What Price Global Warming?  

Posted by Big Gav

Following on from Peak Oil on 60 Minutes tonight there is a Four Corners episode on global warming tomorrow.

Heat waves and cyclones; droughts ravaging farmland; rising seas swamping beach havens; forests drying up and species dying out; the Barrier Reef and Kakadu, icons of nature, doomed.

This is Australia’s future if nothing is done to tackle global warming, scientists warn - though exactly what will happen, and how soon, remain uncertain.

Is there still time for the world to avert these dire consequences? How can Australians – per person the biggest greenhouse gas polluters on the globe – do more to curb their own emissions?

The biggest single source of global greenhouse gas emissions is the burning of coal to produce electricity – and Australia is the world’s biggest coal exporter. The best way for Australia to help, the Howard Government believes, is to invest in the search for technologies that will drastically reduce the emissions that come from burning coal.

Meanwhile, says John Howard, it’s pointless for Australia to take expensive steps to curb its own emissions: "If we stopped them tomorrow, it would take all of nine months for China’s additional emissions to equal what we’ve withdrawn by stopping ours," the Prime Minister tells Four Corners.

But a growing cast of business leaders is calling for the Government to engage the power of the market in the fight against global warming. They say Australia needs a "carbon price signal" – either a tax on carbon dioxide, or better still an emissions trading system, which will give business a real economic incentive to save energy, cut emissions and invest in clean technology.

The European Union has an emissions trading regime; Labor state governments are proposing one; but the Federal Government says any such system, unless it’s applied globally, will mean excessive job losses, electricity price hikes and lifestyle sacrifices for Australians.

Which way forward: technology or tax? Four Corners reporter Jonathan Holmes looks at clean coal technologies in the laboratory – and at the efforts of entrepreneurs responding to New South Wales’s trial emissions trading system. And he asks – why not have both?

This essential report on coal and global warming is the third by Jonathan Holmes on Australia’s energy future, following thought-provoking pieces on oil ("Peak Oil?") and uranium ("Who’s Afraid of Nuclear Power?").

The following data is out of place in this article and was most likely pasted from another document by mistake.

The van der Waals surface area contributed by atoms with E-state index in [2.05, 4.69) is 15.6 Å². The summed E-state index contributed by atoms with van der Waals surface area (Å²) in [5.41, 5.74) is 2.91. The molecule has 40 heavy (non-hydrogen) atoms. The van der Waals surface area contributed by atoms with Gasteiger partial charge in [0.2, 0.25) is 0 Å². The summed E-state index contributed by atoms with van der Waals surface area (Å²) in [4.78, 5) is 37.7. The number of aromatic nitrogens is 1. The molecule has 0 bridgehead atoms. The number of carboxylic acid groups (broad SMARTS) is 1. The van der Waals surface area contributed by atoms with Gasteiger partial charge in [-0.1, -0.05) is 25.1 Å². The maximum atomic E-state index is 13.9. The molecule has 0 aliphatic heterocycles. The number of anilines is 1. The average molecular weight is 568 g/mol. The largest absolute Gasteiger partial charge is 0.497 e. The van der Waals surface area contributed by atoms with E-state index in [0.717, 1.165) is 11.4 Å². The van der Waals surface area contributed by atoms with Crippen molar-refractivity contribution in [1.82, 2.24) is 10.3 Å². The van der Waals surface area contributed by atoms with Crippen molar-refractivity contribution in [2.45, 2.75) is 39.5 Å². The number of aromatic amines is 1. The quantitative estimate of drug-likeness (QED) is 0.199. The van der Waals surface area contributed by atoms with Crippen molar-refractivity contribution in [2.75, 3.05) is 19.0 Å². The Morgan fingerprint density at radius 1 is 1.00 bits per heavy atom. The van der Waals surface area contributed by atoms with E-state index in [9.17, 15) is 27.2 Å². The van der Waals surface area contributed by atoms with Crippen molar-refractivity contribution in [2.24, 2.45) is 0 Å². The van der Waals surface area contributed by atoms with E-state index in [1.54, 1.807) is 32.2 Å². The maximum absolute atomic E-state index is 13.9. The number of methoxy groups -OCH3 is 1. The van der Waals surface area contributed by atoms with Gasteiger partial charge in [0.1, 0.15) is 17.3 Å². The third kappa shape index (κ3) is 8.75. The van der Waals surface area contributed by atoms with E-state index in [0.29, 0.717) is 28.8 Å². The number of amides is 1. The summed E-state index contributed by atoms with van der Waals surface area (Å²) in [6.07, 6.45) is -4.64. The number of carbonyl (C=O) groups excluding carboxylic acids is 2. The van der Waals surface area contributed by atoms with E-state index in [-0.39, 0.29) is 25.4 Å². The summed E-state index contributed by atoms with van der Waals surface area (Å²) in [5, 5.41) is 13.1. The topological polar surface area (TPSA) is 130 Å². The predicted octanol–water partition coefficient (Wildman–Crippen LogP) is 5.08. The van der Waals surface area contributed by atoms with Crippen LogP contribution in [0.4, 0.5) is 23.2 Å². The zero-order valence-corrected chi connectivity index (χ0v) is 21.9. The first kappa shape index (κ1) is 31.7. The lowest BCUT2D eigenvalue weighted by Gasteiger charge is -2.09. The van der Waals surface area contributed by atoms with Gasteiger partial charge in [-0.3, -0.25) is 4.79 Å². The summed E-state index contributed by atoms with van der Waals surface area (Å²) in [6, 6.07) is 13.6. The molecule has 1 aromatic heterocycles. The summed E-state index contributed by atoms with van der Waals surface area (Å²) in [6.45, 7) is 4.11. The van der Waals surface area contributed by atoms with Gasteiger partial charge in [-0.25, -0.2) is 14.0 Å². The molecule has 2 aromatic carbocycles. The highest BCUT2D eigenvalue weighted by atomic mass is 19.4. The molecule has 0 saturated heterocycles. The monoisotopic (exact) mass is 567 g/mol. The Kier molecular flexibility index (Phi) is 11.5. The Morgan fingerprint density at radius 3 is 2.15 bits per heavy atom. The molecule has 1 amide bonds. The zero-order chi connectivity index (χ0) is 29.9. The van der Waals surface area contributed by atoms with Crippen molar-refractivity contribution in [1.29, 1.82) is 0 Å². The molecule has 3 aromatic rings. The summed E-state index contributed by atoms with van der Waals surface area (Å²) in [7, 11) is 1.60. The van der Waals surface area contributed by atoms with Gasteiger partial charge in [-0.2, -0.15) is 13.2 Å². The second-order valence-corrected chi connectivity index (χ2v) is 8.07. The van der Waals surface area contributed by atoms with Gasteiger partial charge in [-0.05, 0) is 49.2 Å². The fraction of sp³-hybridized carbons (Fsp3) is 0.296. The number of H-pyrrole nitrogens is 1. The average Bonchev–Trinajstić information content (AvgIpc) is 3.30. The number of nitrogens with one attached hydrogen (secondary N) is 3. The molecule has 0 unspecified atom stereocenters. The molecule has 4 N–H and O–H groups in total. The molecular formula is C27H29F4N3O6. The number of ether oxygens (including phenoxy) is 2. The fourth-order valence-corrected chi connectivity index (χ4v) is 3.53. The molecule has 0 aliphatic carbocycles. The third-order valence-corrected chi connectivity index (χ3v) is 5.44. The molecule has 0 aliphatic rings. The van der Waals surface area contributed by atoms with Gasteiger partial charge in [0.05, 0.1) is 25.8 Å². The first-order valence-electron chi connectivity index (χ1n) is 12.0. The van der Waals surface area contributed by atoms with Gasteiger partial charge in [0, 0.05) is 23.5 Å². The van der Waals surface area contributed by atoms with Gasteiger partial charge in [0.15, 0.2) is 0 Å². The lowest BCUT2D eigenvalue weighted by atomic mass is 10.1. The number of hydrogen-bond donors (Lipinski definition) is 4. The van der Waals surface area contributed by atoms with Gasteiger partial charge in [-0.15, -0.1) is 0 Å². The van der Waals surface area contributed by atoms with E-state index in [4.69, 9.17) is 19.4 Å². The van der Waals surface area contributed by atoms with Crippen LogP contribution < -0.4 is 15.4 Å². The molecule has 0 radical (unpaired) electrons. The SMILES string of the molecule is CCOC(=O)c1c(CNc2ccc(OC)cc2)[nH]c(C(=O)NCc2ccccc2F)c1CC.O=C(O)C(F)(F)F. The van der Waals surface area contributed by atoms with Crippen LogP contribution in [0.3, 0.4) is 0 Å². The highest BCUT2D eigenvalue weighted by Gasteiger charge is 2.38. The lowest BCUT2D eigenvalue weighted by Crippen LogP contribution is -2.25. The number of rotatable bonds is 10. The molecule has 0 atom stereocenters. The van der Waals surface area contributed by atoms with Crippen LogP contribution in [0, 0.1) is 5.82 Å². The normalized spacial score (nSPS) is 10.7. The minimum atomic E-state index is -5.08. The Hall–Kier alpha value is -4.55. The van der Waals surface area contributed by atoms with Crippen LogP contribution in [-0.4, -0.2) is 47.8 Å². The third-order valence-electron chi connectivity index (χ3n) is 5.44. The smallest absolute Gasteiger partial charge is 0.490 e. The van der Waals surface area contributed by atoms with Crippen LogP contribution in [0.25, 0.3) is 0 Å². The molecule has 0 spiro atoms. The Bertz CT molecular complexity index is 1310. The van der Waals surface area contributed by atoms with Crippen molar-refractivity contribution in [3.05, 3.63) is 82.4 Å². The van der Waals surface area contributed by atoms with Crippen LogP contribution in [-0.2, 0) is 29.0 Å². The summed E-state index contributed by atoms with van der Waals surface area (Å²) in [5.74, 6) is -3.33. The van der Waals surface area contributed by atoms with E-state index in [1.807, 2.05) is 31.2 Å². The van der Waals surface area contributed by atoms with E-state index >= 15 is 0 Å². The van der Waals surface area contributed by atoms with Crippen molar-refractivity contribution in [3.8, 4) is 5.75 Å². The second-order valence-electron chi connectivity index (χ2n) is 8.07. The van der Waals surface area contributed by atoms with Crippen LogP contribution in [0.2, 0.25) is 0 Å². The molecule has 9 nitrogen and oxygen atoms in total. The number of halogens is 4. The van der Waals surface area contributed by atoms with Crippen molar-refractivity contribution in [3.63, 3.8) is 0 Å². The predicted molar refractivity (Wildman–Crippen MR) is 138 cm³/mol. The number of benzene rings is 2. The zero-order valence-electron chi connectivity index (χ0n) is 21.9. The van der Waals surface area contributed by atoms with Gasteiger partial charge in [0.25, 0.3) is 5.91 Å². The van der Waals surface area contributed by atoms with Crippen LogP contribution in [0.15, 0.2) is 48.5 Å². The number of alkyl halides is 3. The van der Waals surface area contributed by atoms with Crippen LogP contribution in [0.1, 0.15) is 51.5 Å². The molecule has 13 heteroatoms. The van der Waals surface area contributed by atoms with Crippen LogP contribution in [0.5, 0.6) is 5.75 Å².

4 comments

I know Australians are discussing the nuclear power issue. Like everything else there is good and bad in it. If you would like a realistic portrait of the United States' nuclear energy industry, and also wish to be entertained at the same time, see http://RadDecision.blogspot.com for a thriller novel on the topic by a longtime nuclear worker (me). It's free to readers - who seem to like it, judging from their homepage comments.

Hi James,

I like the idea of publishing your book in blog format.

I'm not much of a fan of nuclear power - its too expensive and there are too many externalities without good solutions in my view.

However I'm enough of a realist to realise that a number of countries will push ahead building nuclear power plants, so the nuclear industry is in for something of a reniassance.

But this money would be better spent on renewables and efficiency in my view.

As Australia will prosper from uranium exports,so I'm not going to lose sleep over it...

Hey Big Gav,

I just posted some comments on the program. A few interesting take aways I thought.

Not sure if your software supports trackbacks - the ping didn't work.

The post is here anyway:
http://burrows.typepad.com/burrows/2006/08/the_australian_.html

Cheers,
Tim

Tim - thanks for the link - I like the 'time machine" quip.

My trackback (haloscan) wngine did work a year or two ago, but its been a long time since Ichecked it - best to leave comments (or just click on a link to PE - I see most new referrers in the logs)...

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